Co-author, Jackie Bezos
As mothers and grandmothers who have dedicated our lives to serving children, our own and others, we know firsthand how important a stable home, a positive emotional and learning environment and safe communities are for a child’s healthy development. Think about it: no one would construct a building without first laying a strong foundation. Yet too many children in New York City and in our nation are born into poverty and begin their lives without the most basic supports they need.
In New York City, over 150,000 children under five are poor. Last year, nearly 20,000 of these children slept in homeless shelters -- enough to fill Madison Square Garden. From the moment they’re born, children in poverty face an uphill struggle to survive, thrive and learn with so many odds stacked against them. These children are born with tremendous potential and if we want to help them, we must act immediately.
There is no time in life when the brain develops more rapidly than in the first years -- at an astonishing rate of 700-1,000 new neural connections every second. Each connection helps establish the architecture of the brain and is a precursor for functions including language, social skills, and problem solving that are crucial for a child’s success in school and life. This incredible time of development peaks before children reach preschool.
Babies are born wired for interaction. Consistent, positive communications between young children and the adults in their lives are crucial. Every time we interact with a child -- to read, giggle, sing and babble with them -- we’re not only building a brain, we are building the foundation for our collective future.
But preventable poverty and toxic stress can impede and derail a child’s early brain development. The school-readiness gap impacting poor children is big and deep and its implications lasting. A Children’s Defense Fund report, Ending Child Poverty Now, points to several studies including one that found by age four high-income children had heard 30 million more words than poor children. Another found poor preschoolers had already fallen behind those from wealthier families, and were less able to recognize letters, count to twenty, or write their names. By the time they entered kindergarten, children from poor families were six months or more behind in reading and math skills.
In addition to quality interactions with parents, grandparents and other caregivers, young children need access to a full continuum of high quality early learning opportunities so that every child, regardless of circumstance of birth or lottery of geography, is ready for school and has a fair chance to reach their fullest potential. This is not only the just but the smart and cost-effective thing to do. High quality early childhood programs have been shown to return $8.60 for every dollar invested.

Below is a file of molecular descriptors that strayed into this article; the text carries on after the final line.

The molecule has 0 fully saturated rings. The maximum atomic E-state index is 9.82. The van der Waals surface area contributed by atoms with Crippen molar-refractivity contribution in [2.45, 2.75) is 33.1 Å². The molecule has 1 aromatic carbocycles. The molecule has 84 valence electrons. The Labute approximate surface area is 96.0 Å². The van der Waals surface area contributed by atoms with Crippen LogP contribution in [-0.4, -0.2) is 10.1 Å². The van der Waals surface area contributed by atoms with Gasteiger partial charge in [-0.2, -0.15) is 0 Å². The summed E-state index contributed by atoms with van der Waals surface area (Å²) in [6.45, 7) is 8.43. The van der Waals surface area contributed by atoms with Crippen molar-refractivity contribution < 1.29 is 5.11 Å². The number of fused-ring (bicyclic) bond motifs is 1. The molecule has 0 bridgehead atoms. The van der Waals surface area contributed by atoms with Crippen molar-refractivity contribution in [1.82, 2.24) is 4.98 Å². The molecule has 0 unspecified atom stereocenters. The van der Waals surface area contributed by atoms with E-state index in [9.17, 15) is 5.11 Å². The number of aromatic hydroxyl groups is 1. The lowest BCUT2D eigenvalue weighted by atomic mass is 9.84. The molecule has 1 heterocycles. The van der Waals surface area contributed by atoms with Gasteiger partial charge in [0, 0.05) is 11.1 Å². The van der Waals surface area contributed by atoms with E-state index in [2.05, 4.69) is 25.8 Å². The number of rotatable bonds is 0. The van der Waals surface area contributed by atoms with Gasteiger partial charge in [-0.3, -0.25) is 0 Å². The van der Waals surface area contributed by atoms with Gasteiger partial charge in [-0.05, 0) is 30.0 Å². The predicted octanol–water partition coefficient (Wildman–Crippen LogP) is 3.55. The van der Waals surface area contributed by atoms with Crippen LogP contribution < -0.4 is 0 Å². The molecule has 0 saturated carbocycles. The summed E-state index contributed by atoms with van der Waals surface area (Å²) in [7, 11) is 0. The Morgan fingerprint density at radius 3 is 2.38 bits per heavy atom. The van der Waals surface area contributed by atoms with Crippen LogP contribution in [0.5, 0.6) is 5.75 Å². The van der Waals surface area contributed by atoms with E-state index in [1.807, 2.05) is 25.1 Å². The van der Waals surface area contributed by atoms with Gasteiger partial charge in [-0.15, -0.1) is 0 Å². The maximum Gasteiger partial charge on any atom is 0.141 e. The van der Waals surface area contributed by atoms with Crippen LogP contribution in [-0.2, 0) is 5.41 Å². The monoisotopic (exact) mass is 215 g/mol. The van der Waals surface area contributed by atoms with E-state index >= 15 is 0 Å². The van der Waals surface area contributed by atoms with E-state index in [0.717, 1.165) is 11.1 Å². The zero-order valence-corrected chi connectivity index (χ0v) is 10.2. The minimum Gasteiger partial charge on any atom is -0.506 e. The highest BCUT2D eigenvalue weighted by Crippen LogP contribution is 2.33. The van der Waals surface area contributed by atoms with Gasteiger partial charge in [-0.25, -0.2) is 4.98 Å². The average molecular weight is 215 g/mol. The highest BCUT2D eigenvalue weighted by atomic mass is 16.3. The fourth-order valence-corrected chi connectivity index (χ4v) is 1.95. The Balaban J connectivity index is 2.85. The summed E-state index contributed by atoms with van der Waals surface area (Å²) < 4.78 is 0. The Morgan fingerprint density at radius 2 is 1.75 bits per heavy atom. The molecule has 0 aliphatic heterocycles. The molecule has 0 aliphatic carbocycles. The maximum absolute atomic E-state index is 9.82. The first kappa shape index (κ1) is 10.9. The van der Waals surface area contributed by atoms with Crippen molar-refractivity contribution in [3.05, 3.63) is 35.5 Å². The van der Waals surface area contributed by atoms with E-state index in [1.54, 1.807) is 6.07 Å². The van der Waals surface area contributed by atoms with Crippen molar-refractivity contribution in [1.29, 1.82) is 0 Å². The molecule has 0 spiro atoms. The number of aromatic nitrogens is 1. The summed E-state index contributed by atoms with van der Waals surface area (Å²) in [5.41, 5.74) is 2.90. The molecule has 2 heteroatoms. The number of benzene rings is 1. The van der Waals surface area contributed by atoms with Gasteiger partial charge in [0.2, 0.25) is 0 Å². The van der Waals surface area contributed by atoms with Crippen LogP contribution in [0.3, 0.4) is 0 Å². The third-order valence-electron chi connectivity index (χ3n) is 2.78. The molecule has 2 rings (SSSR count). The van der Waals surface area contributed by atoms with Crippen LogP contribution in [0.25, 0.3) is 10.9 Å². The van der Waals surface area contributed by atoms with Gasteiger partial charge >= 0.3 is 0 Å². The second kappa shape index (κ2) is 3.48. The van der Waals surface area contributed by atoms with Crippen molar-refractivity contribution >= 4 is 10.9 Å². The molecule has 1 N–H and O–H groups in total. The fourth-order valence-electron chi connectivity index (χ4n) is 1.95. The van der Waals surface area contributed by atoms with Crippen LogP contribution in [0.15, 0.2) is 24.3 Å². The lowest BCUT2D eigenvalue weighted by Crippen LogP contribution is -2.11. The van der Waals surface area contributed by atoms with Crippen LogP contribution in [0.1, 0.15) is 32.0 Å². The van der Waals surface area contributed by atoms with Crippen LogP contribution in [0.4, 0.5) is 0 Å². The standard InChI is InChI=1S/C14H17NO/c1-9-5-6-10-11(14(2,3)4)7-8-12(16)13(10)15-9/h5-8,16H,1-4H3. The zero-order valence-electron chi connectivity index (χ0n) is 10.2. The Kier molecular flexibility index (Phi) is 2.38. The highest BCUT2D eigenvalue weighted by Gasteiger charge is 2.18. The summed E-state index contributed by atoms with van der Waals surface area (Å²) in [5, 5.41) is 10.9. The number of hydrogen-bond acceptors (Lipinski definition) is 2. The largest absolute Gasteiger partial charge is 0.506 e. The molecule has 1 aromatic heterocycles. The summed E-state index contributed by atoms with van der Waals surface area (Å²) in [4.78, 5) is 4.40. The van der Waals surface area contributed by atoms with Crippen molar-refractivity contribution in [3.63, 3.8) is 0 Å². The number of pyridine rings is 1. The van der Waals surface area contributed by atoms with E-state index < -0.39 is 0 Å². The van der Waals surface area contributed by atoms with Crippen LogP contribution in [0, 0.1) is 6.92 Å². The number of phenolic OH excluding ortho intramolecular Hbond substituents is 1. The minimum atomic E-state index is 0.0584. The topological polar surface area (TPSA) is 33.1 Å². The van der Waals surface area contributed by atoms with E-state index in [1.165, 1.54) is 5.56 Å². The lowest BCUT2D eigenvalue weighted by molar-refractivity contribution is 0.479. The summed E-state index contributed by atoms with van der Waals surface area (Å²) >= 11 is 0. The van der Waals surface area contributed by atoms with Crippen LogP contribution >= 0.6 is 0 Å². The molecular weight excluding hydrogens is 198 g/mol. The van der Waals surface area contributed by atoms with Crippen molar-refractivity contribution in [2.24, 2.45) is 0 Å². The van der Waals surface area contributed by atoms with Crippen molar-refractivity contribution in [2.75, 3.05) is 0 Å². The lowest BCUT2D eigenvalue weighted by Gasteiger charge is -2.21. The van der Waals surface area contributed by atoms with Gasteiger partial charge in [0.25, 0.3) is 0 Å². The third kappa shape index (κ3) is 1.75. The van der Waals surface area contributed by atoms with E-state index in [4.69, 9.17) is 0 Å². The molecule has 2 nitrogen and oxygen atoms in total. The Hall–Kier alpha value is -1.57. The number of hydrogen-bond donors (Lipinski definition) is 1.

Staff in quality voluntary home visiting programs, Early Head Start and Head Start Programs, Child Care and Pre-K Programs play critical roles in stimulating healthy brain development to buffer the negative impacts of poverty and produce lifelong benefits for disadvantaged children. But far too few young children get high quality early childhood development and learning supports. Early Head Start, which provides comprehensive services for poor infants and toddlers through home visiting, center-based and family child care serves only an estimated 4 percent of eligible children.
Together, we can and must close these opportunity gaps with urgency and persistence and create a more level playing field enabling all our children to succeed.
We are excited that Robin Hood, a poverty-fighting organization, is launching a new, groundbreaking initiative to build the first Early Learning Metropolis by partnering with organizations all across New York City to ensure every parent, grandparent, caregiver, and child care provider knows the best ways, based on up-to-date research, to spur children’s brain development in the first three years of life.
Research shows that spurring brain development is simple, and impactful. Every moment, no matter how small, is an opportunity to stimulate children’s brains -- bath time, meal time, bed time -- these every day moments are a chance to stimulate a child’s mind. Anyone can do it -- parents, grandparents, caregivers or teachers. It doesn’t require parents to spend money -- just attention and love. But imagine how much harder this is if you are living in a homeless shelter or don’t know where your next meal is coming from or feel unsafe and uncertain and lack private bath time or play space to enjoy your children.
Chilean Nobel literature laureate Gabriela Mistral wrote, “We are guilty of many errors and many faults, but our worst crime is abandoning the children, neglecting the fountain of life. Many of the things we need can wait. The child cannot. Right now is the time his bones are being formed, his blood is being made, and his senses are being developed. To him we cannot answer ‘Tomorrow.’ His name is today.” From a child’s birth until age three, we have only a thousand days to help build their brains and chart the course for a lifetime of learning, making every day that passes a potential opportunity lost or gained.
So this Mother’s Day, we call on every parent, grandparent, early childhood provider and teacher to be brain builders, helping prepare our youngest children for a bright future. Together, we can change the trajectory of an entire generation of children beginning this year in New York City.
Both serve on Robin Hood’s board.